Fuel up in case of fuel shortage in Mongolia and off I go to the border post. I get to the first check point and the soldier shouts his few words of English at me "NO!" pointing to the Haobon. I get out my trusty electronic translator and determine that he won't let me take the bike across. He then shouts "Wait!", so I do for an hour or so. He then points me in the direction fo the customs office, shouts "customs broker", tells me to leave the bike behind and lets me through the first checkpoint.
I go up to the customs broker office desperately searching for anyone who may speak a smidgin of English, find a friendly chinese-mongolian lady who seems like she has done this sort of thing many times before and who also speaks a little English. She takes me to a customs officer who phones a colleague and I am then driven a further 200 metres towards Mongolia to the incoming arrivals building.
View from the border post back into China.
We meet a helpful female customs officer by the name of Tong Hao who explains the only way I can take a bike bought in China, out of China, is by having a letter of guarantee from CITS (the Chinese government International Travel Service) that I will bring the bike back into China (and leave a $500 deposit as proof). I drive back to Erenhot to find the CITS office and explain to them what I need. The CITS lady has no idea what I'm on about so I ask for her card to take back to customs for them to call her. By this time it is almost noon. I get back to the border only to find a new soldier on the first checkpoint - let's just call him "little Hitler". He point blank refuses to let me go back to customs and threatens to set his alsatian guard dog on me. I watch a few of the Mongolians who are getting similar treatment. A big truck slowly drives through and they run beside it on the opposite side to the guard next to the wheels (yes, he's looking under waiting for just such a thing to happen) The next truck goes through - he spots a couple of them doing it and gives chase. Whilst he does, another group of Mongolians run through in a different direction. I take my chance and walk quickly, expecting to be screamed at and have a rifle pointed at me. I dodge behind a couple of more trucks and lo and behold I'm back in.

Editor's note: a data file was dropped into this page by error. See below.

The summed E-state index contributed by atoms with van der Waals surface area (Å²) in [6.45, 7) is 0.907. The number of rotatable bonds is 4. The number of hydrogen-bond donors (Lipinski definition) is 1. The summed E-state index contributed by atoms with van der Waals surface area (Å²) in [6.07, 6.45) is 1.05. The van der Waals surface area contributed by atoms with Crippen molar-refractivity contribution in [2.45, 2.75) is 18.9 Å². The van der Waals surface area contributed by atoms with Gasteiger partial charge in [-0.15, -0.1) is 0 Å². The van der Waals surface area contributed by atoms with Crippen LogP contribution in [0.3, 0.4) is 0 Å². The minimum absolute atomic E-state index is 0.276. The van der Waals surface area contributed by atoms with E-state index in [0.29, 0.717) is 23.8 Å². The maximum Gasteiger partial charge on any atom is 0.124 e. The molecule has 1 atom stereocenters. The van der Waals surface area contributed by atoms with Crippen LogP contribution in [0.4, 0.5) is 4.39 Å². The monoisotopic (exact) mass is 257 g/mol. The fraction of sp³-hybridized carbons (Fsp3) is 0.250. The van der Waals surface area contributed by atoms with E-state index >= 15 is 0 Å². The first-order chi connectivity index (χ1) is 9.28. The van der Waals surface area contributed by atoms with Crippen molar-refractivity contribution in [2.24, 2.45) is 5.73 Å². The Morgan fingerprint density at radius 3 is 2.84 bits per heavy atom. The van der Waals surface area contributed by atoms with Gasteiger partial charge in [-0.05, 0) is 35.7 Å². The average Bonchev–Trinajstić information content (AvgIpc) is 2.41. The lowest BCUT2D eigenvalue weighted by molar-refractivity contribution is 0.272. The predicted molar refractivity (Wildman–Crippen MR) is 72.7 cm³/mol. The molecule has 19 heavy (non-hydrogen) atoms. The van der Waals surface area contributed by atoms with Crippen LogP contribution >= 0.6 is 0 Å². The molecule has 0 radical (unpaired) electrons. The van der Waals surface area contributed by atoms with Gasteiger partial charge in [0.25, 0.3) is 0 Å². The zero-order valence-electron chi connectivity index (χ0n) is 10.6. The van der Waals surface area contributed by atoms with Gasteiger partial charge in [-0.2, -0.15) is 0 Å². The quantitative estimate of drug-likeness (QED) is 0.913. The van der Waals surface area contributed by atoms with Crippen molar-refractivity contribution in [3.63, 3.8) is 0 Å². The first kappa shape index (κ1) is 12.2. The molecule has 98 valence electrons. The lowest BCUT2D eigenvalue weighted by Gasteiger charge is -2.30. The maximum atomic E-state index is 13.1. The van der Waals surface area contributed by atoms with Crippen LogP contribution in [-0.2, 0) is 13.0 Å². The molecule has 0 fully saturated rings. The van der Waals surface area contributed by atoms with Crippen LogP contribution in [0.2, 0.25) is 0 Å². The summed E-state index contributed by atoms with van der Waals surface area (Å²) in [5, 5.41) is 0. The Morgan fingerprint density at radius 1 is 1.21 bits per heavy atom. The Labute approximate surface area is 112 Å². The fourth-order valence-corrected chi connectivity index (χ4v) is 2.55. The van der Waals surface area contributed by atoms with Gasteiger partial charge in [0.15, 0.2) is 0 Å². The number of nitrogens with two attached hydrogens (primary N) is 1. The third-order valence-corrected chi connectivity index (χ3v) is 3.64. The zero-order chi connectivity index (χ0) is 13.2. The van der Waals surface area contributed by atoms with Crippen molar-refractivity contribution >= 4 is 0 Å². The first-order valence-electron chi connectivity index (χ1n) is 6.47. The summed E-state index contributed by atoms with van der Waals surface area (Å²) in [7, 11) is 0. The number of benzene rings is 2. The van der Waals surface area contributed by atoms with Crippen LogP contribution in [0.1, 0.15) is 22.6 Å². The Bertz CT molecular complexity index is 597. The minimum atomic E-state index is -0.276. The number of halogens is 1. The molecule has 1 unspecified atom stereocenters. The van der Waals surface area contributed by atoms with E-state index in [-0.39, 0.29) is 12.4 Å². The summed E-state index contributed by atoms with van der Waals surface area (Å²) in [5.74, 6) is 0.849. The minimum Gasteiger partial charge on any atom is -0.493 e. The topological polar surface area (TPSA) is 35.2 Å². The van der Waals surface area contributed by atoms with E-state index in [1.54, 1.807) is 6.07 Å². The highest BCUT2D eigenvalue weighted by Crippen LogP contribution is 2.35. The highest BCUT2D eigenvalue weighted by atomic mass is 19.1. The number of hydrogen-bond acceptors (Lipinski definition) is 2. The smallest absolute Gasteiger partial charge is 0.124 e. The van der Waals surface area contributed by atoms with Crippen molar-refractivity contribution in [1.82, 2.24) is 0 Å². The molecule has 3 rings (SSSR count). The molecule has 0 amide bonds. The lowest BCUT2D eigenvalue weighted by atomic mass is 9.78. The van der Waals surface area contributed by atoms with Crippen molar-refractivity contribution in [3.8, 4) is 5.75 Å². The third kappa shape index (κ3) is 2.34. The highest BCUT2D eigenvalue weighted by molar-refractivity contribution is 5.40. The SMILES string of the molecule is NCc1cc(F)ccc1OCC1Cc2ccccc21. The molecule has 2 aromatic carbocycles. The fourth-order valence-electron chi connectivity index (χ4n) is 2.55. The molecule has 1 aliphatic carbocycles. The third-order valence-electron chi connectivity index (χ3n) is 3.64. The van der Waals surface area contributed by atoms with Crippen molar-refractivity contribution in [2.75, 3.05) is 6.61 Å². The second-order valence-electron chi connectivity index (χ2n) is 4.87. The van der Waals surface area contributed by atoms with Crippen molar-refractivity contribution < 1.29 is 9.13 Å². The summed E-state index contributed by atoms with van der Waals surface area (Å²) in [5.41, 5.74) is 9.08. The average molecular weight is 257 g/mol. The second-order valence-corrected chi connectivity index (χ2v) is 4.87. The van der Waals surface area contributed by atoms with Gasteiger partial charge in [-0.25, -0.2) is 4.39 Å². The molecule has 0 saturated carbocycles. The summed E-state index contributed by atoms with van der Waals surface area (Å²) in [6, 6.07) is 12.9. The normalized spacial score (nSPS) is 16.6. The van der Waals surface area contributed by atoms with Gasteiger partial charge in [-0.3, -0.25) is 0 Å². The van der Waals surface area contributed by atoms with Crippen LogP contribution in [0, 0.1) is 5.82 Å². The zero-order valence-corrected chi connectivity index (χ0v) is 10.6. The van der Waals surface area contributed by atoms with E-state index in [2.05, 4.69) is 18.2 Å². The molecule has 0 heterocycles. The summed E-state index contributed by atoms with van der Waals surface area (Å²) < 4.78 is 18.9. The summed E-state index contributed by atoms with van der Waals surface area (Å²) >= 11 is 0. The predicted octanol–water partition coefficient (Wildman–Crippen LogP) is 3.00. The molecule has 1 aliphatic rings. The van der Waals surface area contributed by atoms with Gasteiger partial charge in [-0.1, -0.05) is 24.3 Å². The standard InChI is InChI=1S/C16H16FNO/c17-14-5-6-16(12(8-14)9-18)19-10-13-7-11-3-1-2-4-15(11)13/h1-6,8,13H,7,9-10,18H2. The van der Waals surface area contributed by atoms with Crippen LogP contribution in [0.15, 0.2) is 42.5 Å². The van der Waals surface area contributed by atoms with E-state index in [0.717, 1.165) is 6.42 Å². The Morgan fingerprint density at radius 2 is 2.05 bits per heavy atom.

I head up to immigration - it is now 12.05, only to find the whole area has shut down for an hour for lunch. 1pm and I speak to Tong Hao who calls CITS and advises a letter of guarantee is not possible. She then spends another 3 hours running around doing her best to seek out alternatives for me - if nothing else, I can't say she wasn't extremely helpful and friendly, albeit not very successful.
Finally she comes back to me and says my only option is to go back to Beijing and seek special approval (which will take up to 2 weeks to obtain). Basically they have said that only bikes imported in to China can be exported (but they won't let you import in the first place - catch 22 ).
After 9 hours my patience is wearing thin, and frustration is mounting. I reluctantly decide it is isn't worth it. As much as I would love to ride to Ulan Bataar it looks like it will have to be the train. Only problem is I now can't get an train ticket until who knows when. I have spent all day running around exploring alternatives - no buses or planes on this route.
Once again, frustration is mounting.